Written from north GA while preparing for Gram’s funeral. By the way, funeral is set for Sat at 2pm. Coart’s doing all the speaking. I’m doing the music.
Death is a doorway, a waystop on the journey of life and our terminology reflects it.
I like that people tell stories when they gather for a funeral. You start to hear all kinds of stuff about the second cousin who accidentally set the barn on fire, or the creepy real-life ghost story from the old “home place” up in Such-N-Such county, or the stone d cousin who woke up from her stupor to discover her mom wasn’t around at the time so she assumed the rapture had taken place and she missed it. (That last one I didn’t make up. I swear.)
Family trees get reconstructed at times like this. You hear amazing names that no baby-name-book would ever think of (especially in the South!). You find out things, like the fact that there’s a British branch of the Ramey family: one of Monty’s uncles in WWII fathered a child in England. Cloe (that’s Gram) used to write to the boy, and at one point he sent a picture of himself to the States.
She was one of the most ordinary people in Habersham County, yet extraordinary in her ability to simply love people. It wasn’t a gushy, mushy, touchy-feely love. It was the real, hard-nosed, hard-working kind of love thatdoes things for people without having to talk about it. Refreshing to find someone who was a Christian instead of just talking like one.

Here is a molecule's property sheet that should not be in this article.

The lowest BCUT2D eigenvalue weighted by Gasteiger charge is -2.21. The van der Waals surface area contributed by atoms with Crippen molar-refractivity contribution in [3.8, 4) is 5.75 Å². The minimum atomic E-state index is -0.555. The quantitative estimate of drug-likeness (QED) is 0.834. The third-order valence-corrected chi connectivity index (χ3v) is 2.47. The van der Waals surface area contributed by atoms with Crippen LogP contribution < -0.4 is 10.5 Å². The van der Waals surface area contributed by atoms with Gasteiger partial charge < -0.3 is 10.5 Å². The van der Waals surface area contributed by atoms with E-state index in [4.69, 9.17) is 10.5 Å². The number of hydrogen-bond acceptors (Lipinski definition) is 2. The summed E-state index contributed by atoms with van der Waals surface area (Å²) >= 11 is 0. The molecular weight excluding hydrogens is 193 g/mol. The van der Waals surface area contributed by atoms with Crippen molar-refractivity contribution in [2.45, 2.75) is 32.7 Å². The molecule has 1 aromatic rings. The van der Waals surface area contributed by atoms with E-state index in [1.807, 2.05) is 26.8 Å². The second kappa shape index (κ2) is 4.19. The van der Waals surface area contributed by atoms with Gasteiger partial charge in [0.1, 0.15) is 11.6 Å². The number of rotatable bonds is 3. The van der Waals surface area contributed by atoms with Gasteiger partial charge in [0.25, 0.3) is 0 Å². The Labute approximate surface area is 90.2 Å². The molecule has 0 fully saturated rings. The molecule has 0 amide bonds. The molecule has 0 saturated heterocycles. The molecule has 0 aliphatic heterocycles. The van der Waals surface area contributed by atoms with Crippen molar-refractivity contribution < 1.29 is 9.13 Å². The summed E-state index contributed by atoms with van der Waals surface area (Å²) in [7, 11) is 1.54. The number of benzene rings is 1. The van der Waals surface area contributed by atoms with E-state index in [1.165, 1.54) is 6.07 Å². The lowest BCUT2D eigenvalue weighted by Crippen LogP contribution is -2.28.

Gram had known her Savior for a long time and there’s no way in this world I would have done anything to prolong her days on an accursed planet like this one. But John Donne was right when he warned us that we cannot ignore the massive sense of LOSS that accompanies a death.
Losing a human from our population diminishes us all. We are connected, like tiny threads criss-crossing and webbing all of humanity into a living, breathing organism. No one else will ever exist with Gram’s particular combination of gifts, talents, memories, quirks.
All of the history she lived –the Depression, WWII, the post-war baby boom, desegregation, the turbulent 60s – is now detached from our little circle of reality. She was the storyteller; we were the listeners. Now we are the vessels for stories we can only carry, not know from experience. Like Lois Lowry’s Giver, we can describe, but we cannot make others (or even ourselves) experience.